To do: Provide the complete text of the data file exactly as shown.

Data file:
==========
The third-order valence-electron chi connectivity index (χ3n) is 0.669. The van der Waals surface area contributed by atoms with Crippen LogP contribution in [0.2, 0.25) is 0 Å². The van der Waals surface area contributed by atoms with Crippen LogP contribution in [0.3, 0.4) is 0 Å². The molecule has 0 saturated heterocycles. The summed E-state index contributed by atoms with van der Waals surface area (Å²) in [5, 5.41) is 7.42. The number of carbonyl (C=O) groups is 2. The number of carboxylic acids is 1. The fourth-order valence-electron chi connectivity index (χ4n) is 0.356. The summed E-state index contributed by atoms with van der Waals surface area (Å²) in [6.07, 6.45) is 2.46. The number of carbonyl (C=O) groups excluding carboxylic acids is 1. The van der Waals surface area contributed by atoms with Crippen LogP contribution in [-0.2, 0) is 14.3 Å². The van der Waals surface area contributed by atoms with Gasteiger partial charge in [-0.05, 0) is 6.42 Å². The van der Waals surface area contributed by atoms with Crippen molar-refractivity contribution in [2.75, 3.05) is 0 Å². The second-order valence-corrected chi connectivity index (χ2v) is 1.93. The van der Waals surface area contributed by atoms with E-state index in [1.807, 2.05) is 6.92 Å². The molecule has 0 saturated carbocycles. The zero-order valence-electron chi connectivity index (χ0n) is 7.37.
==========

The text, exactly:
The third-order valence-electron chi connectivity index (χ3n) is 0.669. The van der Waals surface area contributed by atoms with Crippen LogP contribution in [0.2, 0.25) is 0 Å². The van der Waals surface area contributed by atoms with Crippen LogP contribution in [0.3, 0.4) is 0 Å². The molecule has 0 saturated heterocycles. The summed E-state index contributed by atoms with van der Waals surface area (Å²) in [5, 5.41) is 7.42. The number of carbonyl (C=O) groups is 2. The number of carboxylic acids is 1. The fourth-order valence-electron chi connectivity index (χ4n) is 0.356. The summed E-state index contributed by atoms with van der Waals surface area (Å²) in [6.07, 6.45) is 2.46. The number of carbonyl (C=O) groups excluding carboxylic acids is 1. The van der Waals surface area contributed by atoms with Crippen LogP contribution in [-0.2, 0) is 14.3 Å². The van der Waals surface area contributed by atoms with Gasteiger partial charge in [-0.05, 0) is 6.42 Å². The van der Waals surface area contributed by atoms with Crippen molar-refractivity contribution in [2.75, 3.05) is 0 Å². The second-order valence-corrected chi connectivity index (χ2v) is 1.93. The van der Waals surface area contributed by atoms with E-state index in [1.807, 2.05) is 6.92 Å². The molecule has 0 saturated carbocycles. The zero-order valence-electron chi connectivity index (χ0n) is 7.37.